Ionic Polymer Metal Composite (IPMC) materials are bending actuators that can achieve large tip displacements at
voltages less than 10V, but with low force output. Their advantages over traditional actuators include very low mass and
size; flexibility; direct conversion of electricity to mechanical energy; biocompatibility; and the potential to build
integrated sensing/actuation devices, using their inherent sensing properties. It therefore makes sense to pursue them as a
replacement to traditional actuators where the lack of force is less significant, such as micro-robotics; bio-mimetics;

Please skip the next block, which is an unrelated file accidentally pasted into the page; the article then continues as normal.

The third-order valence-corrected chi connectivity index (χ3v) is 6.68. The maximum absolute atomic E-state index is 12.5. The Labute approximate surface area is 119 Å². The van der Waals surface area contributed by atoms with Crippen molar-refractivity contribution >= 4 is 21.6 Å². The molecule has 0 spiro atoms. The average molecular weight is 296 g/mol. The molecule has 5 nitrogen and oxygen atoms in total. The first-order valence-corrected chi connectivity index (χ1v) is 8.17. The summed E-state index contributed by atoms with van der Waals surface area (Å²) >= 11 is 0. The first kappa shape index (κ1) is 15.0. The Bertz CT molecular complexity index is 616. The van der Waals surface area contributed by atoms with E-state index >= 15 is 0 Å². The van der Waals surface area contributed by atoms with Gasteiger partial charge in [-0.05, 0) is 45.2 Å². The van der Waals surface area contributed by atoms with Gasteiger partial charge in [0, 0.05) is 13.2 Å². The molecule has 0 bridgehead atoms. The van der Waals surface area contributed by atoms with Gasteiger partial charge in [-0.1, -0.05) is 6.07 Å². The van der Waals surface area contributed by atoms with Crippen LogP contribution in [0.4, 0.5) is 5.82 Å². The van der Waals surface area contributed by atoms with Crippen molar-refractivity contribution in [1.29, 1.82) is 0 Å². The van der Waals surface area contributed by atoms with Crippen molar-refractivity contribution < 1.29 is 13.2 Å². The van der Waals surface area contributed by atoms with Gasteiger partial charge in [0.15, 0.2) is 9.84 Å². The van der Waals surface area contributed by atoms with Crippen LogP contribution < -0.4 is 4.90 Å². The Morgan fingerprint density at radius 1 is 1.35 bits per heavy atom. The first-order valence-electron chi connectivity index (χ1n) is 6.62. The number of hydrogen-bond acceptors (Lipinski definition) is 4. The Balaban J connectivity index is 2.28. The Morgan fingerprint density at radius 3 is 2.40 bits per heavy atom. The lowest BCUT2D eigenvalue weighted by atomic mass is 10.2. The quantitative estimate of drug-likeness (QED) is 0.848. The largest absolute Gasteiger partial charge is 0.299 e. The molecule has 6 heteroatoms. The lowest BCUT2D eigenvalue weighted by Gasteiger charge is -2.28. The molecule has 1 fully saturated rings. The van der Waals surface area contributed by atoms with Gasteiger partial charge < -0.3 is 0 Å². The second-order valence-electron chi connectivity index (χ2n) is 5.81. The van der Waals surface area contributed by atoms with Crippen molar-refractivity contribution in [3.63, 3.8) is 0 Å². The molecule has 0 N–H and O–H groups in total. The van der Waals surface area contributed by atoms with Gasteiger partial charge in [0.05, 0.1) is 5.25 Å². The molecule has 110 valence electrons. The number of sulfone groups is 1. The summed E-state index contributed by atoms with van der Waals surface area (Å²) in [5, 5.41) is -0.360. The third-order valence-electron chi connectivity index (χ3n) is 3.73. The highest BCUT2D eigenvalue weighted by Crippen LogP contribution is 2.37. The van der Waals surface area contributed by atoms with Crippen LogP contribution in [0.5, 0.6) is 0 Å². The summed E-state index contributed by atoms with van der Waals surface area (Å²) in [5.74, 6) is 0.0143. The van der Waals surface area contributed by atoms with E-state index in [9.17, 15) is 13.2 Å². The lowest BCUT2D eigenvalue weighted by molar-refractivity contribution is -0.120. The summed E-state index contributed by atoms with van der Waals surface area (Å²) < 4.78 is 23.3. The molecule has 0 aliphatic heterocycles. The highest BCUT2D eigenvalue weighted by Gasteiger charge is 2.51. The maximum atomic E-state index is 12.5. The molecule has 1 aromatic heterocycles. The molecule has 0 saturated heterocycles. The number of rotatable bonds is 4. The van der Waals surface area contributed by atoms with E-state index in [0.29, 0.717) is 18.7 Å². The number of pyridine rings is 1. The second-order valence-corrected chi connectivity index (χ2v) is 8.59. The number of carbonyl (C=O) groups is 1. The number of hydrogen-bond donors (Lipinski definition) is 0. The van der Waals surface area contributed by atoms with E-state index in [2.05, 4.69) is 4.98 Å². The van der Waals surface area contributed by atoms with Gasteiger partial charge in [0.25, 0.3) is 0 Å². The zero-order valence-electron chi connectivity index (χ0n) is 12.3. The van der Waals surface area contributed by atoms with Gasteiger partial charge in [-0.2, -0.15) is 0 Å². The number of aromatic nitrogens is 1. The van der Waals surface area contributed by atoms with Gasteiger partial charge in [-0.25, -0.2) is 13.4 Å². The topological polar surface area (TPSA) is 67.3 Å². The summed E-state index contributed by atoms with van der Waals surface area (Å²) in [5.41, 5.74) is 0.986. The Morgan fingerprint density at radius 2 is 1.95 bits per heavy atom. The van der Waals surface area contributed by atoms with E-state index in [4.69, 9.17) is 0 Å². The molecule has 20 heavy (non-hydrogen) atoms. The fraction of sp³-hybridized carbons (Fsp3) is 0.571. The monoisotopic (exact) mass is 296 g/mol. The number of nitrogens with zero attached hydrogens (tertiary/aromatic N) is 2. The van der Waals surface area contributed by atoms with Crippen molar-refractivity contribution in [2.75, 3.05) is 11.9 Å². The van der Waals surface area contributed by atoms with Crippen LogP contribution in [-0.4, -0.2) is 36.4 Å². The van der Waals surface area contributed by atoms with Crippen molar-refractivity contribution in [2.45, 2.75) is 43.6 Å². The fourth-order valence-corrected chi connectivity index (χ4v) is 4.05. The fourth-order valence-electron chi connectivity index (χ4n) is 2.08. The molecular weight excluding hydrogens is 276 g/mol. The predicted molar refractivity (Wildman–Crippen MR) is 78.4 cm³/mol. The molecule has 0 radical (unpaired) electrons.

medical robotics; and non-contact applications such as positioning of sensors. However, little research has been carried
out on using them to drive mechanisms such as the rotary joints. This research explores the potential for applying IPMC
to driving a single degree-of-freedom rotary mechanism, for a small-force robotic manipulator or positioning system.
Practical issues such as adequate force output and friction are identified and tackled in the development of the
mechanical apparatus, to study the feasibility of the actuator once attached to the mechanism. Rigid extensions are then
applied to the tip of the IPMC, as well as doubling- and tripling the actuators in a stack to increase force output. Finally,
feasibility of the entire concept is considered by comparing the maximum achievable forces and combining the actuator
with the mechanism. It is concluded that while the actuator is capable of moving the mechanism, it is non-repeatable and
does not achieve a level that allows feedback control to be applied.